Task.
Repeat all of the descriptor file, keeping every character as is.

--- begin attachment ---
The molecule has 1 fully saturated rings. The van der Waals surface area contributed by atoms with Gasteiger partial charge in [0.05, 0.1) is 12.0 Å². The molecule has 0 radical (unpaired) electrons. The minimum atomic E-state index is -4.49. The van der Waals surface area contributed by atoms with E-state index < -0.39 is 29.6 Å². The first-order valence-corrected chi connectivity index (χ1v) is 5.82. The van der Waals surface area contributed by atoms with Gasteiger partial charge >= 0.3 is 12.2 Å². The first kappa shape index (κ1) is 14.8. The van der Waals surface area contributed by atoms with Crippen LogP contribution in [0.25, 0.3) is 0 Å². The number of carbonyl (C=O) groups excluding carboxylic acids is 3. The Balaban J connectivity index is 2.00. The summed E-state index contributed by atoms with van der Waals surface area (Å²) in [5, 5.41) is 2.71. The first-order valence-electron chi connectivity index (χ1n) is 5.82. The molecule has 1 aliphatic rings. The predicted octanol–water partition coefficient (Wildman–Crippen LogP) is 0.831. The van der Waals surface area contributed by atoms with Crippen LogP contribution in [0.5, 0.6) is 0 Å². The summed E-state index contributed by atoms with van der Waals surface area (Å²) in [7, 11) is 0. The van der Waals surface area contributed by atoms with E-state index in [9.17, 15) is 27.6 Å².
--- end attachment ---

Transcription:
The molecule has 1 fully saturated rings. The van der Waals surface area contributed by atoms with Gasteiger partial charge in [0.05, 0.1) is 12.0 Å². The molecule has 0 radical (unpaired) electrons. The minimum atomic E-state index is -4.49. The van der Waals surface area contributed by atoms with E-state index < -0.39 is 29.6 Å². The first-order valence-corrected chi connectivity index (χ1v) is 5.82. The van der Waals surface area contributed by atoms with Gasteiger partial charge >= 0.3 is 12.2 Å². The first kappa shape index (κ1) is 14.8. The van der Waals surface area contributed by atoms with Crippen LogP contribution in [0.25, 0.3) is 0 Å². The number of carbonyl (C=O) groups excluding carboxylic acids is 3. The Balaban J connectivity index is 2.00. The summed E-state index contributed by atoms with van der Waals surface area (Å²) in [5, 5.41) is 2.71. The first-order valence-electron chi connectivity index (χ1n) is 5.82. The molecule has 1 aliphatic rings. The predicted octanol–water partition coefficient (Wildman–Crippen LogP) is 0.831. The van der Waals surface area contributed by atoms with Crippen LogP contribution in [0.5, 0.6) is 0 Å². The summed E-state index contributed by atoms with van der Waals surface area (Å²) in [7, 11) is 0. The van der Waals surface area contributed by atoms with E-state index in [9.17, 15) is 27.6 Å².